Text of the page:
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This table provides the current expenditure forecast for each statutory authority within a department or agency, for which a financial requirement has been identified.
The 2017 Public Service Employee Survey (PSES) was led by the Office of the Chief Human Resources Officer (Treasury Board of Canada Secretariat), in collaboration with Statistics Canada. The 2017 Public Service Employee Survey measured federal public servants’ opinions in relation to employee engagement, leadership, the workforce, the workplace, workplace well-being and compensation. The 2017 Public Service Employee Survey was conducted from August 21 to September 29, 2017. A total of 174 544 employee in 86 federal departments and agencies responded to the survey, for a response rate of 61.3%.
[ARCHIVED] Community Counts data is retained for archival purposes only, such as research, reference and record-keeping. This data has not been maintained or updated. Users looking for the latest information should refer to Statistics Canada’s Census Program (https://www12.statcan.gc.ca/census-recensement/index-eng.cfm?MM=1) for the latest data, including detailed results about Nova Scotia. This table reports labour force statistics by age (employment, unemployment, not in the labour force, unemployment rate, participation rate, employment rate).
A digital grid of the subcrop edge of the Grand Rapids Formation, originally modeled from borehole data and adjusted to present-day and paleo river erosion. Values in the grid correspond to areas where the unit is present (denoted by the number '100'), or where it is absent (denoted by the null value '-9999'). The grid is generated at a 250 m cell-size resolution, based on information as recent as 2003.
The Geological Atlas of the Western Canada Sedimentary Basin was designed primarily as a reference volume documenting the subsurface geology of the Western Canada Sedimentary Basin. This GIS dataset is one of a collection of shapefiles representing part of Chapter 9 of the Atlas, Middle Ordovician to Lower Devonian Strata of the Western Canada Sedimentary Basin, Figure 26, Interlake/Stonewall Isopach and Lithofacies. Shapefiles were produced from archived digital files created by the Alberta Geological Survey in the mid-1990s, and edited in 2005-06 to correct, attribute and consolidate the data into single files by feature type and by figure.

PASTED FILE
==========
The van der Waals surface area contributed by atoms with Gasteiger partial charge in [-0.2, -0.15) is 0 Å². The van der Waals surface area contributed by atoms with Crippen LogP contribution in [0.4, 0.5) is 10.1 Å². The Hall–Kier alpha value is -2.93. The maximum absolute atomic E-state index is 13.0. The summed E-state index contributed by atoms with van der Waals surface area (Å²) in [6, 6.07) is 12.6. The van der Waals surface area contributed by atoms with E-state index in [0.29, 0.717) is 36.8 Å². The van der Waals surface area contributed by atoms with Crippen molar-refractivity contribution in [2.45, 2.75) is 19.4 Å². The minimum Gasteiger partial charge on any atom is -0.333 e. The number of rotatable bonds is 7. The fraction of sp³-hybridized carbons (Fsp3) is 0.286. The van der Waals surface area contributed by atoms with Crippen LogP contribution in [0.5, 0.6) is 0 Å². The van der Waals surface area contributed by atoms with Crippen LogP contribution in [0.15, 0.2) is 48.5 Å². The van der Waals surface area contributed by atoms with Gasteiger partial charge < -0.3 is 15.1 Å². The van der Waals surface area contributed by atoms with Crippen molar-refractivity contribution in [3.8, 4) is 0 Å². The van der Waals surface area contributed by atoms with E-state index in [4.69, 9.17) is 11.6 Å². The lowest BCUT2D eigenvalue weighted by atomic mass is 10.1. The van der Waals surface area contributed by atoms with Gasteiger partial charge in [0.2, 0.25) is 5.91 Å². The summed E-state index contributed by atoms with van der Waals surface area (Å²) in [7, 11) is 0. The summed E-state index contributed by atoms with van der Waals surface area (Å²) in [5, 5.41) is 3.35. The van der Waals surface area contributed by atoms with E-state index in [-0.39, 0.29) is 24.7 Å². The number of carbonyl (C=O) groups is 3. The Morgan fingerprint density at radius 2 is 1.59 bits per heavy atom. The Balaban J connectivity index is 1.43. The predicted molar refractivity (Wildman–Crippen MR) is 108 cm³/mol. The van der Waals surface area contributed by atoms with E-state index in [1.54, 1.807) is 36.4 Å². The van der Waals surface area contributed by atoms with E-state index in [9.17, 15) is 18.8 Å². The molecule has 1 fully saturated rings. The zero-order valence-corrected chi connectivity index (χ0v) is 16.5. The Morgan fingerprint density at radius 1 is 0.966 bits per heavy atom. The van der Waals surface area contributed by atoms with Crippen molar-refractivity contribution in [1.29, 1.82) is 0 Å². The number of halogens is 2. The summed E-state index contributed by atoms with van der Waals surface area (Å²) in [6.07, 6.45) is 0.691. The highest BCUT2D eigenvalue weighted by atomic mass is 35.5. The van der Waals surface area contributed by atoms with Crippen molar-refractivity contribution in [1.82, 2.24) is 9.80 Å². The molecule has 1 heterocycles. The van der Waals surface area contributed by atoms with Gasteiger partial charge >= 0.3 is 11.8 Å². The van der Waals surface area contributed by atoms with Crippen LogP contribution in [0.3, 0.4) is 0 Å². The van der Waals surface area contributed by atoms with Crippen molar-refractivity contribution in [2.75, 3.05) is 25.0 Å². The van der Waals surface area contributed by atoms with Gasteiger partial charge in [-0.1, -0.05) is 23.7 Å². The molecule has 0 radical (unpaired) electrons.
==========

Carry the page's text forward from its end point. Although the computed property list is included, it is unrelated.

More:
The purpose of this feature class is to identify the individual annual allowable cut and annual limit areas as referred to in the Forest Resources Act subsection 20(2) and 31(10 of the Forest Resources Regulation). Where there is no approved Forest Resources Management Plan (FRMP) for an area, forest resources harvesting can only be authorized in an amount less than that prescribed by regulation for that area. The Forest Resources Regulation subsection 31(1) establishes the annual limits for harvesting timber resources for areas without an FRMP. These areas are referred to as the Annual Limit Regions in Schedule 1 of the Regulation titled Timber Harvesting Areas.
All available bathymetry and related information for Samson Lake were collected and hard copy maps digitized where necessary. The data were validated against more recent data (Shuttle Radar Topography Mission 'SRTM' imagery and Indian Remote Sensing 'IRS' imagery) and corrected where necessary. The published data set contains the lake bathymetry formatted as an Arc ascii grid. Bathymetric contours and the boundary polygon are available as shapefiles.
The flood extent products are derived from satellite imagery with a system developed and operated by the Earth Sciences Sector (ESS) of Natural Resources Canada (NRCan). This emergency mapping service is activated for large flood events in Canada. Products are generated and distributed in near real time as processed imagery becomes available. NRCan works closely with Public Safety Canada's National Headquarters in Ottawa, Regional offices, and Government Operations Centre (GOC) to define of user needs, technical feasibility and for the coordination of satellite acquisition planning.
Motion-detection cameras are a cost-effective and non-invasive tool used in Jasper National Park for sampling mammal populations and estimating species occurrence. Occupancy modelling, which uses detection/non-detection data from cameras, provides a useful and flexible framework for population trend analyses. Data are collected throughout the year across Jasper National Park to determine change in the distribution of key animal populations as well as supporting demographic predictions to better inform management.
Tuition fees are weighted averages by field of study for full-time international undergraduate students. Data is collected from all publicly funded Canadian degree-granting institutions.